Having only been a band for the better part of a year and a half, …
Everyone remembers it. That poor kid sitting at the top of a quarter pipe as the entire skatepark eggs them on to drop in, just to watch them end up breaking their ankle.
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Surprisingly enough, pointing, laughing, and calling someone a ‘pussy’ isn’t the best way to teach a friend tricks any more.
Now you can actually enlist the services of six-time X-Games BMX Gold Medalist Kyle Baldlock, who has recently ventured into teaching youths how to ride.
“Back when I started it was a really dog eat dog environment. It wasn’t easy and most of the time you’d go to the skatepark and you and your friends weren’t the best there so people got a chip on their shoulder.
“That whole culture is what I’m trying to squish, it makes our sport look really bad to the mainstream public.”
Taking over as a founder of ‘Level Up’ indoor skatepark, Baldlock is making an active effort to intertwine to historically competitive worlds of skaters, BMXers and scooter-ers.
“I came up with the name ‘Level Up’ and am now a founder. When I first approached them the company was called ‘Skate All Day’ and I pretty much told them to change the name because it doesn’t make sense for all action sports in Australia. Plus, and I don’t want to say too much about it but…skaters think they are really cool and there are other sports out there.”
He laughs, “I always knew I wanted to be a pro BMX rider but since teaching kids I have actually felt like I am a better mentor than a BMX pro, even though I have gold medals and stuff that means nothing compared to what I’m doing for these kids.”
Touching on what it would have meant to himself having a mentor figure like that as an up and comer he says, “I started riding a little bit later, I wish I started when I was 13. I started when I was about 15, just riding to school. One day I was at Cooma Skatepark and a guy rocked up and saw that I was trying front flips and crashing everyone of them and he must of seen that I was willing to put my body on the line to get to where I wanted to be and he gave me the opportunity to go to America.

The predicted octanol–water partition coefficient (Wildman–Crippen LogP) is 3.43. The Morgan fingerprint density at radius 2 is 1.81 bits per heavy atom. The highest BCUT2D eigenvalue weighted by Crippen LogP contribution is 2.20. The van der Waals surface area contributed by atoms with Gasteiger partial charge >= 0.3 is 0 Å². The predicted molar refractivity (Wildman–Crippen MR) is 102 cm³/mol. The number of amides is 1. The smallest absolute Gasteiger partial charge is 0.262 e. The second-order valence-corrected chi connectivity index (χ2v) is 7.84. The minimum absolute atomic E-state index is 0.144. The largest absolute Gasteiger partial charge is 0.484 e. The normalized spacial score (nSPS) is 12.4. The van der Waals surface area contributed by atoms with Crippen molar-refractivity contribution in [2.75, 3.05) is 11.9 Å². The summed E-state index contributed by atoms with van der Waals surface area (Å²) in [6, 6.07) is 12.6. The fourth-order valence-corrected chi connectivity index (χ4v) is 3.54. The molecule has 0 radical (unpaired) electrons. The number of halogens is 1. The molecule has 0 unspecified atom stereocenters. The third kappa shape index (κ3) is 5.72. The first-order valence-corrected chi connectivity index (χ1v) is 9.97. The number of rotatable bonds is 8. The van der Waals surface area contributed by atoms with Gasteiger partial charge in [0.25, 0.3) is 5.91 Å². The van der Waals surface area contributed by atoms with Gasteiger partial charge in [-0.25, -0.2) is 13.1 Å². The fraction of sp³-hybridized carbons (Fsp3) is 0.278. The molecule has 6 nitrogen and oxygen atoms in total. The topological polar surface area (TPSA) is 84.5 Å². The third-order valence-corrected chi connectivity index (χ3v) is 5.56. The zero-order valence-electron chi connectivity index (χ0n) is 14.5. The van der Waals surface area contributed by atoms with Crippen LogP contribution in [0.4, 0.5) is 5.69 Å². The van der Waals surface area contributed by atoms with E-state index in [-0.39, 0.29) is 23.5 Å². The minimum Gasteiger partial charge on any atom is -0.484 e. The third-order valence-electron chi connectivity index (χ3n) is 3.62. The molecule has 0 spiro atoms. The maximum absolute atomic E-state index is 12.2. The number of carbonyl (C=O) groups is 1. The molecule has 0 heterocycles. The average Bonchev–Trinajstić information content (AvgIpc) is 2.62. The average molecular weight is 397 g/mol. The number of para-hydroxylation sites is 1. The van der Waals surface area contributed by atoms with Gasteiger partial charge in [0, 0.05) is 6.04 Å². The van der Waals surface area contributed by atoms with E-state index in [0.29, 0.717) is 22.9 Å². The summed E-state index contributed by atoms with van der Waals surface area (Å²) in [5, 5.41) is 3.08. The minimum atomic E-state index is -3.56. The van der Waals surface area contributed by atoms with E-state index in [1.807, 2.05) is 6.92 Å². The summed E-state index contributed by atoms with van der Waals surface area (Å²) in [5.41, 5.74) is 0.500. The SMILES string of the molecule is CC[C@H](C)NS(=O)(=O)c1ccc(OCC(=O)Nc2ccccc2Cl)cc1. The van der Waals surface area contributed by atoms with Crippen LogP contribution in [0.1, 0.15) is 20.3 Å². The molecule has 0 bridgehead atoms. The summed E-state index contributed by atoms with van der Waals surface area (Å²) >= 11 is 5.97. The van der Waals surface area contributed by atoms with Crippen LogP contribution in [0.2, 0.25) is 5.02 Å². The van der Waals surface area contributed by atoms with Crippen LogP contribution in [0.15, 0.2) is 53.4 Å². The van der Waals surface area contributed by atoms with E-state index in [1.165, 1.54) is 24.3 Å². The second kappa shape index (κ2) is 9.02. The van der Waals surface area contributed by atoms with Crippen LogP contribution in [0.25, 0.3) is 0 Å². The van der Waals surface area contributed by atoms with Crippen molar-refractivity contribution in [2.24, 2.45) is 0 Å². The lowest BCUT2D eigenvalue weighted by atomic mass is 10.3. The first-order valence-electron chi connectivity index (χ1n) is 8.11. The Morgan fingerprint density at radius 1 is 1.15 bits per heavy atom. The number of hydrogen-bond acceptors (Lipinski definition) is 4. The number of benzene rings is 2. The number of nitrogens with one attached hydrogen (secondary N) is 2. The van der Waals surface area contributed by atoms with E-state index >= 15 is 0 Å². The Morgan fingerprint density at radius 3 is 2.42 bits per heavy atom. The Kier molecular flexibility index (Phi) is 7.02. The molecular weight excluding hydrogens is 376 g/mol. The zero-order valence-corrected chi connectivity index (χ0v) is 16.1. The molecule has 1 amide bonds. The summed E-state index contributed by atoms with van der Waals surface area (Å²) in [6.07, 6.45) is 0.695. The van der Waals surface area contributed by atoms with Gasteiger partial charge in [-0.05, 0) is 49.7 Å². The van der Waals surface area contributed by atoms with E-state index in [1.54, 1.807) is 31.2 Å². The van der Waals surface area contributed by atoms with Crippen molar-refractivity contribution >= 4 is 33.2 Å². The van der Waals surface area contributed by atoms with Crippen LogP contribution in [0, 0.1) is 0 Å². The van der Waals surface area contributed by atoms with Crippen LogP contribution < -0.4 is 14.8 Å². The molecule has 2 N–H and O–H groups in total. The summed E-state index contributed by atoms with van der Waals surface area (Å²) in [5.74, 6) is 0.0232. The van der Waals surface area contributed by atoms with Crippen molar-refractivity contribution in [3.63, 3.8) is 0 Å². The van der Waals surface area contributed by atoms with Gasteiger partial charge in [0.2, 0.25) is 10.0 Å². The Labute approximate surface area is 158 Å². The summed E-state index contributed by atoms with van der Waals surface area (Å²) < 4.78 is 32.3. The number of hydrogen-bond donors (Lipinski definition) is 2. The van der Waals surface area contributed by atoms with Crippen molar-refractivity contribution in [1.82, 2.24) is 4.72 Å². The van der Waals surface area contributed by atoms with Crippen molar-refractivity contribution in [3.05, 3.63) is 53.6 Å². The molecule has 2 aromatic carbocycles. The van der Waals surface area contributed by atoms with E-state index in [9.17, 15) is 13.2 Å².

I always knew I wanted to be a pro BMX rider but since teaching kids I have actually felt like I am a better mentor than a BMX pro, even though I have gold medals and stuff that means nothing compared to what I’m doing for these kids.
“I went over when I was 18 and kind of let everyone get to me. I was riding with the best in the world; people I’d grown up idolising like Dave Mirra and Matt Hoffman and all these characters that you play in video games. Then my brother passed away when I was 18 and it was right after that I got the opportunity to go again. I went for everything. I didn’t care about who was there with me, or competing against me, I cared about the impact I could have on the crowd and that was my biggest gift.
“Over the years now, I’ve broken 29 bones but it’s not directly for me. The crowd might not know who I am, but I do it for the girls and boys out there so they feel that they can make it.”
Hyping himself back to get into competitive mode, Baldlock will be competing at the inaugural Inverted Festival and couldn’t be more excited.
“Inverted is going to be the most amazing time ever,” he says.
“I don’t really listen to this kind of music and that’s my bad I would say because I am a full Aussie and they are all Australian bands.”
“I am mainly excited to finish riding and just watch these people do what they love. The other thing is it’s a great chance to discover new bands and see my brothers in arms in Australia going out there and putting in the hard yards.”
“Who knows, I might even get a few new songs to add to my playlist.”